In contrast, healthy eating is about improving the quality of your food, rather than reducing the quantity. It’s about nurturing your body because you like it and want to take care of it, in contrast to dieting which seems to be about punishing your body and yourself. Eating well improves the way your body functions and changes the way it stores or burns fat, so if you do have excess weight to lose, you will lose it.
4. I’m eating out
Do you see eating out as a break from “normal” eating? It’s not, it’s still just choosing food and feeding your body. Your body doesn’t process the food eaten in restaurants any differently to the food you eat at home.
So whilst you might not want to abstain totally from all the goodies on offer, you don’t have to have everything you like. You don’t have to have several pieces of bread from the bread basket before the starter has arrived, you don’t have to choose three unhealthy courses, you don’t have to order a side dish of fries to accompany your main course, you don’t have to steal fries off your partner’s plate, you don’t have to eat everything on your plate(s) despite being full.
Instead, try reaching a compromise with yourself. If you want a burger, have it without the bun, ask for salad instead of fries, or share a portion of fries. If you want a dessert, don’t have a starter. If you want a stodgy main course have a salad for starter. Make some healthy choices to give yourself permission to enjoy an unhealthy one. It doesn’t have to be all or nothing.
And don’t be afraid to go “off-menu” – you’re the paying customer and restaurants should be happy to accommodate you – ask for salad with dressing on the side, steak without sauce or dessert without extra cream.
5. I just can’t resist…
We all have our food nemesis. Chocoholic anyone?
Many salty and sugary foods are purposely formulated to be moreish. Sweets, biscuits, crisps are all designed to make you love them – so you eat them until they’re gone and then the next time you go shopping you buy more. The problem isn’t you, it’s the food. Don’t be duped by the manufacturers into feeling you’re powerless to resist!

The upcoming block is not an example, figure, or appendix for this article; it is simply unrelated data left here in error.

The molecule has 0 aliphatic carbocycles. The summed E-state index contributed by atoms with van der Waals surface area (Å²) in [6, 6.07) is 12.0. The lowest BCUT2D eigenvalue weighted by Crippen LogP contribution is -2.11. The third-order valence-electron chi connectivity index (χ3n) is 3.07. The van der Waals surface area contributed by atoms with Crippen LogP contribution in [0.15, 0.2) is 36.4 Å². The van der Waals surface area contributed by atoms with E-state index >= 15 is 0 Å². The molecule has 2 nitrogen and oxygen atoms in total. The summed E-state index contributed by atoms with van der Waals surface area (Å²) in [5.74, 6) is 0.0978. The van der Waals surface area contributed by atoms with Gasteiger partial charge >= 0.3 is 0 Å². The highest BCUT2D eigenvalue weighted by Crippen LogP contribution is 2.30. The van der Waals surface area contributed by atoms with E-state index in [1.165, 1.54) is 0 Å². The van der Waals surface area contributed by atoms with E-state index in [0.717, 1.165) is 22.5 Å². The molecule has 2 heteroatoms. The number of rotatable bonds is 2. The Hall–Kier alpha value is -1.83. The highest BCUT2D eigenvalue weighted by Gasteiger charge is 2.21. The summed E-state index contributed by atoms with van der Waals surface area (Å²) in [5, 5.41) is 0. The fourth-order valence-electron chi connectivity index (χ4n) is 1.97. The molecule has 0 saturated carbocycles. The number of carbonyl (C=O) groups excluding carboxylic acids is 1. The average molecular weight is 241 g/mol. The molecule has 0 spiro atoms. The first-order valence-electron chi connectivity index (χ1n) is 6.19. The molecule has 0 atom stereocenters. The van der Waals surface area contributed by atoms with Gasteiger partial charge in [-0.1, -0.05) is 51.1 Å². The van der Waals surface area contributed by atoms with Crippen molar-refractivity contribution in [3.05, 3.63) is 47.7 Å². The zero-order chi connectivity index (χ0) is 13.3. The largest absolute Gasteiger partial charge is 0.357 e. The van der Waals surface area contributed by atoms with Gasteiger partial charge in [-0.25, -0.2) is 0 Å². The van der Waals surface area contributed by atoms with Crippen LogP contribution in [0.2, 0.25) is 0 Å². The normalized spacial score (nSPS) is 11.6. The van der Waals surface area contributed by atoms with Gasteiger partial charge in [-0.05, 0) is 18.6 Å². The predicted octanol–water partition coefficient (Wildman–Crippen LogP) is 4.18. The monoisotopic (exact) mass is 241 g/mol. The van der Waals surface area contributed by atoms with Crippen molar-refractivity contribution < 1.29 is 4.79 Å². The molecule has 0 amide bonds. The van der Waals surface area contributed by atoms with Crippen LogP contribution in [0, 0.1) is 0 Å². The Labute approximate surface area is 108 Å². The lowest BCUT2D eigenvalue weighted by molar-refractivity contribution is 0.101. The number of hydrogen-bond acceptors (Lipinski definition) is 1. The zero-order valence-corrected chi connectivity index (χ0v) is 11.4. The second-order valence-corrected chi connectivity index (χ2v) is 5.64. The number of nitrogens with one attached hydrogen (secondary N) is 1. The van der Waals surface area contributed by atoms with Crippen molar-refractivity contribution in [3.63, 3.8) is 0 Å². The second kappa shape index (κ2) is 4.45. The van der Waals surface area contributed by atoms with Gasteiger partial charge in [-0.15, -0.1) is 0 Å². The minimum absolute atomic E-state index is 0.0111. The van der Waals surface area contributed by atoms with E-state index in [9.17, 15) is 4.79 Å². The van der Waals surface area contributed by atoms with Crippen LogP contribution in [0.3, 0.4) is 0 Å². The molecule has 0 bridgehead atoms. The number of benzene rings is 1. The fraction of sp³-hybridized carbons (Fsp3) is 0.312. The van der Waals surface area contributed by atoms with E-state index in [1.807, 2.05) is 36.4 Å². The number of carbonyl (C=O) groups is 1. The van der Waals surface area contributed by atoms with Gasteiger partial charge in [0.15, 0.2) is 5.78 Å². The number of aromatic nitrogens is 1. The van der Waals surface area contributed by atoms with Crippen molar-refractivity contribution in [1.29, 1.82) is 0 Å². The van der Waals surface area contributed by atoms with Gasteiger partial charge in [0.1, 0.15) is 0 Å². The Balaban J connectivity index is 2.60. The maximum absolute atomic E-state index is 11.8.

In fact you only need to resist something if it’s there to be resisted. Use your resistance while in the supermarket so you don’t need to resist every day at home. So whilst you shouldn’t attempt to give up your favourite food totally, neither should you keep it around at all times. Make it an occasional treat rather than a constant temptation. And when you do have it, really savour it, without a side order of guilt. Far better to enjoy it fully once in a while than overeat it regularly but never enjoy it because you always feel guilty about it. And it’s amazing how many of my clients lose what they thought were uncontrollable cravings when they know they are “allowed” something they love.
So there you have it – five common excuses and some thoughts, and practical advice, to demonstrate that these are not impossible to overcome. If you find yourself using the same excuses over and over again, whilst kicking yourself for not being as healthy, slim, energetic and happy as you want to be, ask yourself if you are accepting your own excuses as insurmountable truths, when really they are just one view of a situation which you can change if you open your mind and get creative with your thinking. Overcoming your excuses is the key to your success.
ABOUT THE AUTHOR
Joanne Henson is a health and weight-loss coach, specialising in helping people with a history of failed diets and fitness regimes to change their relationship with food and exercise for good. From unhealthy beginnings she overcame her own obstacles and now motivates and inspires others to become the healthier, leaner, happier people they’ve always wanted to be.
Joanne is the author of ‘What’s Your Excuse For Not Eating Healthily?’ and ‘What’s Your Excuse For Not Getting Fit?’ Both are available on Amazon in Paperback and Kindle format.